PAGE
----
Horsetail herb, also known by its botanical name Equisetum, is a popular remedy for osteoporosis. The first thing everyone needs to know about horsetail is that it can be very helpful but it is not something anyone should take indefinitely. It is important to take an occasional “vacation” from horsetail supplements. It is also important to understand that horsetail is helpful but it’s not a cure-all. Horsetail should be taken with other important supplements and nutrients, in the context of a comprehensive program to support bone health.
What is horsetail?
Horsetail has been used as an herb at least since Greek and Roman times. The plant pops up from the ground every spring with shoots that look like stalks of asparagus. As it matures and dies, silica crystals that look like feathery crystals accumulate on its stems and give the plant a bristly texture, something like a horse’s tail.
Ancient herbalists employed horsetail as a styptic, to stop bleeding. They also used it to treat conditions we would now regard as kidney problems and to relieve tuberculosis. Modern uses of the herb include cosmetics for rejuvenating dry skin, treatments for kidney stones, urinary tract infections, brittle nails, and recovery from minor burns, and nutritional support for osteoporosis.
What does horsetail do for osteoporosis?
The silicon content of horsetail is useful for increasing the mineral content of bone, but this herb is not useful just as a nutrient. Scientific studies have established that horsetail:
- Helps bones absorb the calcium they need.
- Stimulates the stabilization of the collagen that “glues” bone crystals together by the prolyl hydroxylase enzyme.
- Stimulates the production of new osteoblasts, the cells that build new bone.
- Inhibits the activity of osteoclasts, the cells that break down existing bone.
Horsetail contains polyphenol compounds that as a natural antihistamine. These antihistamines interfere with inflammation that also breaks down bone.
How do we really know that horsetail works?
The clinical research into the use of horsetail in treating osteoporosis is limited but the findings are positive. Italian researchers gave 122 women a formula called Osteosil. This over-the-counter product is a combination of horsetail and calcium. The study was not tightly controlled so that the results rise above statistical scrutiny, but the women who took the horsetail product had greater improvements in bone density than those who did not.
Some studies have found that horsetail plus a variety of nutritional supplements gets better results than the prescription drug raloxifene. However, it is important to understand that horsetail by itself is not enough for supporting healthy bones and recovery from osteoporosis.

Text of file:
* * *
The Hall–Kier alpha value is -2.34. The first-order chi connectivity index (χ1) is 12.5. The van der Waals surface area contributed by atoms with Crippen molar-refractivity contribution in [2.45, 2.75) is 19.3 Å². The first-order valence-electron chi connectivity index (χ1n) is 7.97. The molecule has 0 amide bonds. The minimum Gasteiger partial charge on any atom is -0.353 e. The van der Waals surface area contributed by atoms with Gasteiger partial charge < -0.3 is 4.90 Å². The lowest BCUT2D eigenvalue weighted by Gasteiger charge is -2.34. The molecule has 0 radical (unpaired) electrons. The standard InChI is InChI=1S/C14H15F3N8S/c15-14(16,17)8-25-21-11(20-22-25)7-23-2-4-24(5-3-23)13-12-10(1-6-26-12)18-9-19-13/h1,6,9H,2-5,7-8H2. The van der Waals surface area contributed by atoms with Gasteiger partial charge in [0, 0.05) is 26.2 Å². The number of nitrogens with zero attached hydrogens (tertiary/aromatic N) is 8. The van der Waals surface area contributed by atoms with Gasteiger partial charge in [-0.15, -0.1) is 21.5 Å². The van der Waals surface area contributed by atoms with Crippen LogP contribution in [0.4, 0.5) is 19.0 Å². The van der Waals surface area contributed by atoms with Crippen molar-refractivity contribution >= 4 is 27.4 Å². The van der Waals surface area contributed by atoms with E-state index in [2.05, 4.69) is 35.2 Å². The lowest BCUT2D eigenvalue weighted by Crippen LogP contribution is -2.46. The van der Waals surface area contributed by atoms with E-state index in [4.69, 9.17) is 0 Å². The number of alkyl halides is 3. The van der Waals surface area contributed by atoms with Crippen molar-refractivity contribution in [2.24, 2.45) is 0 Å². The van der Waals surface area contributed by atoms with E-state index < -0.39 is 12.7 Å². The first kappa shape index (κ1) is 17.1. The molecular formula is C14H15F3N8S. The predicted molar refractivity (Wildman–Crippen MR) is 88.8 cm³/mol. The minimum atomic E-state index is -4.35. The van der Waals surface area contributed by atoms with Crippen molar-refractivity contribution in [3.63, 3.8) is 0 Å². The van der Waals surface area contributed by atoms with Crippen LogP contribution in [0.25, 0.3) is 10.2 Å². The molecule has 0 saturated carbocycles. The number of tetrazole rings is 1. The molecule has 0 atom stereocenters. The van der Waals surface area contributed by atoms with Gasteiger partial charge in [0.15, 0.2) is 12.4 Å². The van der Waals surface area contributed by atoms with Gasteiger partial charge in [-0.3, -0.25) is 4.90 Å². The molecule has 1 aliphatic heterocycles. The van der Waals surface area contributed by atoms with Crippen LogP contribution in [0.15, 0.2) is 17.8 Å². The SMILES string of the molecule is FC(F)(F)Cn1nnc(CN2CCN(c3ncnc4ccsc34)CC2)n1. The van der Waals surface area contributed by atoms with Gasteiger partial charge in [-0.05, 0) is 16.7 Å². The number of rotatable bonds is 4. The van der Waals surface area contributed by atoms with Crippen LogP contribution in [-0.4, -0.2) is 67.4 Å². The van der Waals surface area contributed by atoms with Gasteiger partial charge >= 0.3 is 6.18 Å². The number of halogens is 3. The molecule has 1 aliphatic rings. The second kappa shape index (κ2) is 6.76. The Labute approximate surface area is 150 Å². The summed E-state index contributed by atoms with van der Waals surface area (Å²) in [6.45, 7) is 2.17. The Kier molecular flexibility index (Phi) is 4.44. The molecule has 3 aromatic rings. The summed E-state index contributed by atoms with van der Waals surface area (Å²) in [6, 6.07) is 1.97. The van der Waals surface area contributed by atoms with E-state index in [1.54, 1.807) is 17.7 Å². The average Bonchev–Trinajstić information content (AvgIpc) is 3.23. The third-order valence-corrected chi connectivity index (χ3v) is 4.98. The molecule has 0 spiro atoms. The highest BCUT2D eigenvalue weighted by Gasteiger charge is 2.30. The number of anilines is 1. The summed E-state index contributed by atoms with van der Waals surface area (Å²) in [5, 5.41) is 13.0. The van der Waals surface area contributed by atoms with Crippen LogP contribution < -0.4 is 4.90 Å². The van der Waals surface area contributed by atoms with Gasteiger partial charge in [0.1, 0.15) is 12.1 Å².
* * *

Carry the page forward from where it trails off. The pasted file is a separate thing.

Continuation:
What is the best way to use horsetail supplements?
Horsetail isn’t a wonder-herb. The researchers who have studied all started with prescription medications as the first line of treatment. When they found that the standard prescription of raloxifene plus calcium and vitamin D really didn’t get significant results in most users, they began adding nutritional supplements. They added zinc to enhance bone mineralization. Then they added vitamin C in modest doses to support anti-inflammatory enzymes. Then they added L-arginine, L-lysine, and L-proline amino acid supplements to provide the raw materials for making the collagen that helps bones stay together. Only after they tested the effects of standard prescription medications (which they did not drop from treatment plans) and good nutrition did they add horsetail as an herbal treatment.
Horsetail only works when all the other essential nutritional elements are in place. People who are overweight or who do not get a lot of sun typically need a vitamin D supplement. As little as 1000 IU a day will slowly bring vitamin D levels back to normal, although it takes longer in people who have a lot of fatty tissue because the fat locks up the vitamin. There is an upper limit to how much calcium the body can absorb, and that is about 400 mg per dose. Taking more than 400 mg of calcium at any one time does not do any good. It is unusual for anyone to suffer an amino acid deficiency, but when the consumption of protein foods is limited, then the L-arginine, L-lysine, and L-proline supplements help. It is not unusual to suffer a zinc deficiency, but it is important to limit zinc to protect copper. For long-term supplementation, no more than 30 mg of zinc a day is helpful, and it is best also to take 1-3 mg of copper. Magnesium may also be helpful, as may be boron.
Two precautions for using horsetail
There are a number of forms of horsetail. Because the active ingredients of the herb that stimulate bone growth and inhibit bone breakdown are not water-soluble, it is best to use a horsetail tincture or horsetail capsule rather than a horsetail powder or a horsetail tea. Different products have different concentrations of the herb, so follow label directions.
Horsetail contains compounds similar to nicotine, so it should not be given to children. Treatment with horsetail is more effective if it is intermittent, three months on, three months off, to maximize bone response.